Should we rent or buy a house? A fairly quick and easy rule of thumb is (Price of a new home)/(monthly rent for equivalent home*12). As Dean Baker argues if the result is 15 or below then it makes financial sense to buy, otherwise renting is cheaper. For those who want more control over the calculations see the New York Time's rent vs buy calculator. My own settings for the calculator are give below.
Mortgage rate I go over to Bankrate.com and look up rates in my area. It lets me set things like credit score. I usually look at 0 points down. There are times when using points makes sense but for a rough calculation I'm not going to worry about it.
Property tax rate For this I just go over to redfin and find a house for sale in the area I'm looking at. They list property tax data.
Annual home price change This value is in nominal (e.g. not adjusted for inflation) terms. Since home prices generally go up at the rate of inflation I set this value to whatever I set the inflation rate to under advanced settings.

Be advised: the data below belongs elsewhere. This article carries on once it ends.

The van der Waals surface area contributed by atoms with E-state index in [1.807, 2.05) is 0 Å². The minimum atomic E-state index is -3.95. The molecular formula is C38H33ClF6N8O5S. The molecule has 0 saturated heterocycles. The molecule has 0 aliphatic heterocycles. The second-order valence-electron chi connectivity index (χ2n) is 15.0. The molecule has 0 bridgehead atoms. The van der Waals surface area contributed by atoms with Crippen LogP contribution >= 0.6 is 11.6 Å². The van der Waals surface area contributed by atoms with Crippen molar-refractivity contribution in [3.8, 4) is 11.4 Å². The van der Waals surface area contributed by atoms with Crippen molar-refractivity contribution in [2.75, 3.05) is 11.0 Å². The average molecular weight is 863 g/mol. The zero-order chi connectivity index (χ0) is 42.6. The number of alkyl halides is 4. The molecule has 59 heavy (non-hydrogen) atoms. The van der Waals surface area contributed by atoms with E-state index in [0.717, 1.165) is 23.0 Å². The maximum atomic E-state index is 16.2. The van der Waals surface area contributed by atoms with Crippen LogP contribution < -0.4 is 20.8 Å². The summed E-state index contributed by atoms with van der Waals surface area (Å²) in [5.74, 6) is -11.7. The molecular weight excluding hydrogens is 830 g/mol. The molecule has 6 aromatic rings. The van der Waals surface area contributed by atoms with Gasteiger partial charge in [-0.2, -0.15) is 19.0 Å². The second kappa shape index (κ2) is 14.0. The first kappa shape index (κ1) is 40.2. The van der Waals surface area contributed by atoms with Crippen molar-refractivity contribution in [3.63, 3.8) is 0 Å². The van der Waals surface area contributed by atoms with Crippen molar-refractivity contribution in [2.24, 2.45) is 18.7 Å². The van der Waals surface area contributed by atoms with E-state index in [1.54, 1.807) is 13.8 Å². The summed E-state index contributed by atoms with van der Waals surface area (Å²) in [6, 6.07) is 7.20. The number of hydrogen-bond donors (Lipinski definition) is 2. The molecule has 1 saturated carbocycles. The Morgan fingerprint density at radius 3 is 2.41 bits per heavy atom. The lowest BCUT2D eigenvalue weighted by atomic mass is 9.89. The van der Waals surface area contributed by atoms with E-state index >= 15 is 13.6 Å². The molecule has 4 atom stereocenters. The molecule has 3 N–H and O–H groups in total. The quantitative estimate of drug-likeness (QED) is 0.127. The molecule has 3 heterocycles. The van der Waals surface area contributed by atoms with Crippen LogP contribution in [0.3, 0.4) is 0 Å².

Annual rent increase or decrease As this article quite reasonably argues rents usually go up roughly at the rate of household income. Yes, there are bumps in the road here and there but that is typically the over all rate. And household income usually goes up (at least in the last 30 years) at or below inflation. So again I'll set this value to the value I use for inflation.
For the next settings press the Advanced Settings button. I generally leave the values in the Buying and Renting section alone. It's the “Other” section that I adjust.
Rate of return on investments This again appears to be a nominal value so I use 4 plus the inflation rate (e.g. a 4% return above inflation) for no particularly good reason.
Marginal tax rate A quick search for “income tax rates” combined with the next year will usually turn up the right numbers.
Inflation rate I usually use 3%.